Railroad service shutdown continues following flood
Just last week, the site of the rail line near Hudson, South Dakota was underwater. At the peak of the flood, D & I Railroad officials said about 15 miles of track were completely under water.
"The entire line was affected between Canton and Elk Point," D & I Railroad Co. President Jack Parliament said.
The rail line has been shut down for about 10 days now, and workers are out on the tracks repairing the issues. The moving ballast trains are being used to bring materials to the affected areas.
"A lot of rock is being placed down in areas washed out by the flood water. We have a number of subcontractors that have been called in to help us with the repairs that are necessary from track maintenance, to major bridge damage that needed to be repaired," Railcar Maintenance Manager Scott Van Den Top said.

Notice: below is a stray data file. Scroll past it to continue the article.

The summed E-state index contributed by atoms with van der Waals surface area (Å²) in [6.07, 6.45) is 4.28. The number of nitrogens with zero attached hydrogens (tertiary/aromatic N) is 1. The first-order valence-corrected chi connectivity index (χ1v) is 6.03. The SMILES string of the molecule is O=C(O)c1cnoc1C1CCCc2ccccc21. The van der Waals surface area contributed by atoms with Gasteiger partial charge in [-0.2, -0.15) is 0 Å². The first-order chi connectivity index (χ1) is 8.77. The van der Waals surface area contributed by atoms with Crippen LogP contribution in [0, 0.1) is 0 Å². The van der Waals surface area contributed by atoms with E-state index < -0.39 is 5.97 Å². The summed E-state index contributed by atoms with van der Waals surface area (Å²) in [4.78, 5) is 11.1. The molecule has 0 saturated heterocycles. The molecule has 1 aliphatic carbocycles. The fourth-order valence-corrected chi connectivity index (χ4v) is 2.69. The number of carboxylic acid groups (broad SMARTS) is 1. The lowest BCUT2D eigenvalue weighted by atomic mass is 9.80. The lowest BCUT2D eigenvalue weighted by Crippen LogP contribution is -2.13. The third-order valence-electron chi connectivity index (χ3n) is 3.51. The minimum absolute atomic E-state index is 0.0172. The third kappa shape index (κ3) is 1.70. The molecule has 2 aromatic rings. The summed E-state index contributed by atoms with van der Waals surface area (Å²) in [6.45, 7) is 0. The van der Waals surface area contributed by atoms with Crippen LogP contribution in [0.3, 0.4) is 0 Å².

Parliament said the railroad company is doing their absolute best to make sure businesses don't suffer from the shutdown.
"So far, the businesses had enough storage space or inventory on site to get them through, but in another week or two, their needs are going to get very critical," Parliament said.
One plant that's feeling the impact is POET Biorefining in Hudson, South Dakota.
"It's been more of an inconvenience than anything, obviously, using rail service is more efficient," POET General Manager Joel Jarman said.
Jarman said the railcars on their property have been sitting stationary for about two weeks, and they've had to make due without rail service.
"Our markets at Ethanol Products and Poet Nutrition have done a great job at taking care of us with trucks versus rails," Jarman said.
Jarman said relying on only semis to transport product has some downsides though.
"It's a strain on our employees because it's not as efficient, and it takes more labor hours. It costs us a little bit more because of the logistics in transportation," Jarman said.
Jarman said for now POET is using the railcars on site for storage, which is helpful, but he said he's hoping rail service will be up and running very soon, so business can get back to normal. And, those with the railroad company said that's their goal too.
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